Do you want to see a full list of all the drivers you have installed on your computer?
Did you wish there was a simple command you could run in command prompt to show all installed drivers?
Are you a system administrator and need to check a driver on a remote computer?
If you answered yes to any of the above, then read on to learn more about the driverquery command.
Open Command Prompt as Administrator
1) Press the Windows Key
2) Type cmd and press return
3) Right Click the Command Prompt icon and select ‘ Run as Administrator’
Type the command
In the command prompt window enter the below command and press return
You’ll be presented with a long list of all installed drivers.
driverquery command options
The driverquery command has some advanced options that can be really helpful for running more advanced queries.
For example, if you want to run the command on a remote computer you can use the /s option followed by the computer name.
Here is a full list of paramaters that can be combined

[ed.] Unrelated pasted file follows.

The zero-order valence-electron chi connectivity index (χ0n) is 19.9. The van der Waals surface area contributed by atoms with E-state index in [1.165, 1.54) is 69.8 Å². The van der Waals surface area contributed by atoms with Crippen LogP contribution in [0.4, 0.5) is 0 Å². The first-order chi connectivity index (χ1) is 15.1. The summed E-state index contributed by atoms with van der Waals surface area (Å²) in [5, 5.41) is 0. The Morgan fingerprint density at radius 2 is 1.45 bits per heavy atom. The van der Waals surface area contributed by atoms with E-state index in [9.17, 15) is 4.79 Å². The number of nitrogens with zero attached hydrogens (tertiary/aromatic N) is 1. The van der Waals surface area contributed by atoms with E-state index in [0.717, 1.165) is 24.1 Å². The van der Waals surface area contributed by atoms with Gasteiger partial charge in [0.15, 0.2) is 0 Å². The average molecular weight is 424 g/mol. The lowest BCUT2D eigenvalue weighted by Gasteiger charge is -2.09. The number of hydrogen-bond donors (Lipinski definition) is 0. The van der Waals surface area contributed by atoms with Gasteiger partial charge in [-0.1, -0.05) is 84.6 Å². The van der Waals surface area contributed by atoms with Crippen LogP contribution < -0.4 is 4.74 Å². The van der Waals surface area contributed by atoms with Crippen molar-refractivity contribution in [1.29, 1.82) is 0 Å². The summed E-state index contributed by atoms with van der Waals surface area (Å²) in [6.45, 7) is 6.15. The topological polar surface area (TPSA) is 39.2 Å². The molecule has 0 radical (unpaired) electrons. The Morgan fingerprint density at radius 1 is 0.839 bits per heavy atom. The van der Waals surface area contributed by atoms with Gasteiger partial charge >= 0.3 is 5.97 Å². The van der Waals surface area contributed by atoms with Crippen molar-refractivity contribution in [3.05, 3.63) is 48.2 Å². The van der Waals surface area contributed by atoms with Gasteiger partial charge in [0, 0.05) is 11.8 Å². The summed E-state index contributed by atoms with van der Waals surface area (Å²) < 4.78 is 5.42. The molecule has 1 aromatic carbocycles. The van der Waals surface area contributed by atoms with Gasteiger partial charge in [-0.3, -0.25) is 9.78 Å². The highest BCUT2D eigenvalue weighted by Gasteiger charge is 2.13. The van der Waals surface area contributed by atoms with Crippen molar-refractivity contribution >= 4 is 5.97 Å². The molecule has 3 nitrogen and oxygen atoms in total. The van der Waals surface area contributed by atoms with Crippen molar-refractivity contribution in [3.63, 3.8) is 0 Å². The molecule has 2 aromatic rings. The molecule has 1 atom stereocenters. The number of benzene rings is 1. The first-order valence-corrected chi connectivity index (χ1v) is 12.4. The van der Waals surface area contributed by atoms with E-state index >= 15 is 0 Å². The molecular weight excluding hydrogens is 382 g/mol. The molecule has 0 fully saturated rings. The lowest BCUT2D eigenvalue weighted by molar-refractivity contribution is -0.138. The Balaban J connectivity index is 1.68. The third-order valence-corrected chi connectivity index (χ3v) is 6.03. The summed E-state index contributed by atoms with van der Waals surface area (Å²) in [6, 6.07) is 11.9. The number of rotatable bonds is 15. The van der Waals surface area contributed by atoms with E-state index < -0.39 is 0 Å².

DRIVERQUERY [/S system [/U username [/P [password]]]]
[/FO format] [/NH] [/SI] [/V]
Enables an administrator to display a list of
installed device drivers.
/S system Specifies the remote system to connect to.
/U [domain\]user Specifies the user context under which the command should execute. /P [password] Specify the password for the given user context. /FO format Specifies the type of output to display. Valid values to be passed with the switch are "TABLE", "LIST", "CSV". /NH Specifies that the "Column Header" should not be displayed. Valid for "TABLE" and "CSV" format only. /SI Provides information about signed drivers. /V Displays verbose output. Not valid for signed drivers. /? Displays this help message.
DRIVERQUERY /FO CSV /SI
DRIVERQUERY /S ipaddress /U user /V
DRIVERQUERY /S system /U domain\user /P password /FO LIST